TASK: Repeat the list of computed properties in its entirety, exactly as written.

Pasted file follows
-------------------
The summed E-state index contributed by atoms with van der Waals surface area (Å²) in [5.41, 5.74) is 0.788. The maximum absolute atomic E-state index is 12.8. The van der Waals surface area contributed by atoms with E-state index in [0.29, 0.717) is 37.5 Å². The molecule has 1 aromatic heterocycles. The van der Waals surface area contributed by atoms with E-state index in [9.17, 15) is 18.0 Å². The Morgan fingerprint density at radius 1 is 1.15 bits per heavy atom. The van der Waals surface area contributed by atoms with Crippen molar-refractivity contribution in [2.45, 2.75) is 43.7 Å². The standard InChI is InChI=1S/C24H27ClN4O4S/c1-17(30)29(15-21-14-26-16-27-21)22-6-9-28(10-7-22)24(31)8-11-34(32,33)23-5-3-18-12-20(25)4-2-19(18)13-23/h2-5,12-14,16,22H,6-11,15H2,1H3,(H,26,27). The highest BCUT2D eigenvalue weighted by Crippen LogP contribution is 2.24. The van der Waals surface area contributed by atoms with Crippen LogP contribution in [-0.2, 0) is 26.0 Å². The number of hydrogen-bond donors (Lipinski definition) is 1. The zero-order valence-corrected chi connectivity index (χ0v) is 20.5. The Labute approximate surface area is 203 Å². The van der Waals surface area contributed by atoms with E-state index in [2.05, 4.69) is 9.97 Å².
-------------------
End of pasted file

The summed E-state index contributed by atoms with van der Waals surface area (Å²) in [5.41, 5.74) is 0.788. The maximum absolute atomic E-state index is 12.8. The van der Waals surface area contributed by atoms with E-state index in [0.29, 0.717) is 37.5 Å². The molecule has 1 aromatic heterocycles. The van der Waals surface area contributed by atoms with E-state index in [9.17, 15) is 18.0 Å². The Morgan fingerprint density at radius 1 is 1.15 bits per heavy atom. The van der Waals surface area contributed by atoms with Crippen molar-refractivity contribution in [2.45, 2.75) is 43.7 Å². The standard InChI is InChI=1S/C24H27ClN4O4S/c1-17(30)29(15-21-14-26-16-27-21)22-6-9-28(10-7-22)24(31)8-11-34(32,33)23-5-3-18-12-20(25)4-2-19(18)13-23/h2-5,12-14,16,22H,6-11,15H2,1H3,(H,26,27). The highest BCUT2D eigenvalue weighted by Crippen LogP contribution is 2.24. The van der Waals surface area contributed by atoms with Crippen LogP contribution in [-0.2, 0) is 26.0 Å². The number of hydrogen-bond donors (Lipinski definition) is 1. The zero-order valence-corrected chi connectivity index (χ0v) is 20.5. The Labute approximate surface area is 203 Å². The van der Waals surface area contributed by atoms with E-state index in [2.05, 4.69) is 9.97 Å².